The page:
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Medical Index
First Posted: Aug 8, 2010
Aug 22, 2010

Skeleton of the Horse

Horse Skeleton

Skeleton of the Horse
Article provided by Hayfield Riding Centre/Aberdeen, Scotland

This article is a direct quote from the above web site. There was no visible copyright on the site. I found this information to be so well done it is provided for visitors to HorseHints.org as an informational reference.

An Introduction to the Skeleton of the Horse

The Skeleton can be divided into two main section, the axial skeleton which is made up of the skull, spine, ribcage and pelvis and the appendicular skeleton which is made up of the bones of the limbs.


A number of bones Fused together. Protection for brain, inner ear, parts of eye and nasal passages. Mandible (lower jaw) Maxilla (upper jaw) Bboth contain teeth. Nasal bones. Zygomatic or supraorbital procees protects the eye. Occipital bone forms back of skull and joins the top of neck.


Collection of bones, vertebrae, lying one behind the other in a line from the base of skul to tip of tai. Housing and protection for spinal cord. Attachments for muscles, tendons and ligaments which support weight of the body. Connects head and limbs. Cervical 7 vertebrea, atlas is the first bone in the neck followed by axis. Thoracic 18 vertebrae, conection with the ribs. Lumbar 6 vertebrae. Sacral 5 fused vertebrae, part of hip girdle. Coccygeal average 18 vertebrae forming tail.


18 pairs of ribs each connecting to a thoracic vertebra. Protection for heart and lungs. 8 true ribs connected to sternum or breast bone directly, 10 false pairs conected to sternum by cartilage.


Scapula - Shoulder blade- one either side of the rib cage. Connected to spine by muscle and ligaments, only allows freedom of movement and absorbtion of concussion. Horse has no collar bone, no fixed connection to the spine to forelimbs. Horses front part of ribcage and internal organs are held in place by a muscular sling called the Thoracic Sling

Humerus - Upper end form point of shoulder. Connection of shoulder blade to forelimbs. Lower end joins forelimbs at the elbow.

Radius and Ulna - Upper part of the foreleg. Ulna a short bone forms point of elbow. Radius a long bone stretches to the knee joint.

Knee - Carpus bones and pissiform bones. Joint allowing movement in the foreleg: 6 carpus, 3 on top of 3. Plane joint allows movement, pissiform bone at the back.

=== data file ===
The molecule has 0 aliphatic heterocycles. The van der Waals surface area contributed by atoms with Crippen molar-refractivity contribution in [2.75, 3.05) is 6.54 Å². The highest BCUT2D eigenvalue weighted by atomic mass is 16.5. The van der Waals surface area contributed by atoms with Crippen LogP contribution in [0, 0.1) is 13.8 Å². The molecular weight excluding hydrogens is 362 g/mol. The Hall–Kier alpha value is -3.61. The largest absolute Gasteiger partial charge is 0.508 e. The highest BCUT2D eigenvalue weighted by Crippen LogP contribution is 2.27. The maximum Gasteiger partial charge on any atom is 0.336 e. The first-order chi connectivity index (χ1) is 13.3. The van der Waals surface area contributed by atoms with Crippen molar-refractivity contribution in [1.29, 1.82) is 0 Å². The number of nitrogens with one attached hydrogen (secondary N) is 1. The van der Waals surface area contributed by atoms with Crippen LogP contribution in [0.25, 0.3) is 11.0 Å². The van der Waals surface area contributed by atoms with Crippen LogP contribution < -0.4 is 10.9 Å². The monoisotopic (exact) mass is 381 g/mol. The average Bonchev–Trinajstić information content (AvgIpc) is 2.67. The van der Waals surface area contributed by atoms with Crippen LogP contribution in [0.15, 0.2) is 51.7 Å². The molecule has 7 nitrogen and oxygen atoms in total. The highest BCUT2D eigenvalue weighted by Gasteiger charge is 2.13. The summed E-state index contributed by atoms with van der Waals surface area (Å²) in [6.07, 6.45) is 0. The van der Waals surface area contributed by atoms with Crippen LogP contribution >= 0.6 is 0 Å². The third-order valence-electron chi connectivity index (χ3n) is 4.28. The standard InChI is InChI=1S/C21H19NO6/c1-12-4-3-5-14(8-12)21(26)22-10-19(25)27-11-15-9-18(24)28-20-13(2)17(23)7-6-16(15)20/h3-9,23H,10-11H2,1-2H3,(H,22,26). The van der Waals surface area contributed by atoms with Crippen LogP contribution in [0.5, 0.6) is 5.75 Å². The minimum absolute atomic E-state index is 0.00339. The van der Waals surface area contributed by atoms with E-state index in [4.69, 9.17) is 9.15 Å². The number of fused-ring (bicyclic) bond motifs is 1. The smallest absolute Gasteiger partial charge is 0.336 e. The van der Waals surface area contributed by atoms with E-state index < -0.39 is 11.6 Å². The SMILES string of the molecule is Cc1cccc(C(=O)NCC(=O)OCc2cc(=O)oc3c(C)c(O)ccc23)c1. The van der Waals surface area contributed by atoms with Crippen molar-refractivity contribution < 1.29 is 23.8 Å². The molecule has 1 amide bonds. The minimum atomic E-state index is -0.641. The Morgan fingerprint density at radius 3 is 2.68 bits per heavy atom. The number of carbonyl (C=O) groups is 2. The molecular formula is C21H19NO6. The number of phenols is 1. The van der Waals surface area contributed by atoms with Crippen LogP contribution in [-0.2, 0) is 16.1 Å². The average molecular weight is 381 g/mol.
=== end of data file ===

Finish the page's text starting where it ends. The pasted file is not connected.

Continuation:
Cannon bone - Bone of the lower leg. Weight bearing bone, circumfrence of the cannon just under the knee is a guide to the hors''s abillity to bear weight and do hard work, referred to as 9" bone. Stretches from the knee joint to the fetlock joint.

Splints - Two bones either side of the cannon bones ( fore and hind). Help support some of the carpus bones of the knee, real function lost through evolution. In length approx two thords of the cannon bone, vestiges of toes. Lost through evolution.

Sesamoids - 2 bones behind the fetlock joint. Provide agroove to hold the tendons of the leg. Also acts as a pulley system for movement of the lower leg.

Pastern - 2 bones in the lower leg and foot. Connection between the joints of the leg and leg. Long pastern found between fetlock and pastern joint, short pastern found between pastern joint and the coffin joint.

Pedal bone - Hoof like shaped bone of the foot. Attachment for tendons/ ligaments from muscles in the forearm.

Navicular bone - Bone of the foot.


Pelvic girdle - 3 fused bones called the ileum, ischium and pubis. Tightly attached to the spine allowing transfer of propulsion to hind legs. Protection of the uterus. Joined to the spine through the sacroileac joints, ischium forms the point of buttck.

Femur - Large bone of the hind limbs. Connects with the pelvis at the hip joint and with the hind leg at the stifle joint.Tibia and fibula - Tibia is the larger of the two bones from the stifle to the hock, fibula is the smaller bone that extends half the length of the tibia and sits parallel to it. Forms the upper part of the hind limb.

Patella - Bone in the stifle joint. Similar to the knee cap in humans.

Hock - Tarsus bones and tuber or os calcis. Joint allowing movement of the hind leg. 5 tarsus and tuber or os calsis at the back forming point of hock.

Hind leg below the hock. Hind cannon with splint bones. Long and short pastern, sesamoid bones, pedal bone and navicular. Similar the fore limbs.

For More Information:

All About the Horse's Conformation/Part 1
All About the Horse's Conformation/Part 2
All About the Horse's Conformation/Part 3
Horse Skeleton Video
Horse Muscles and Their Use

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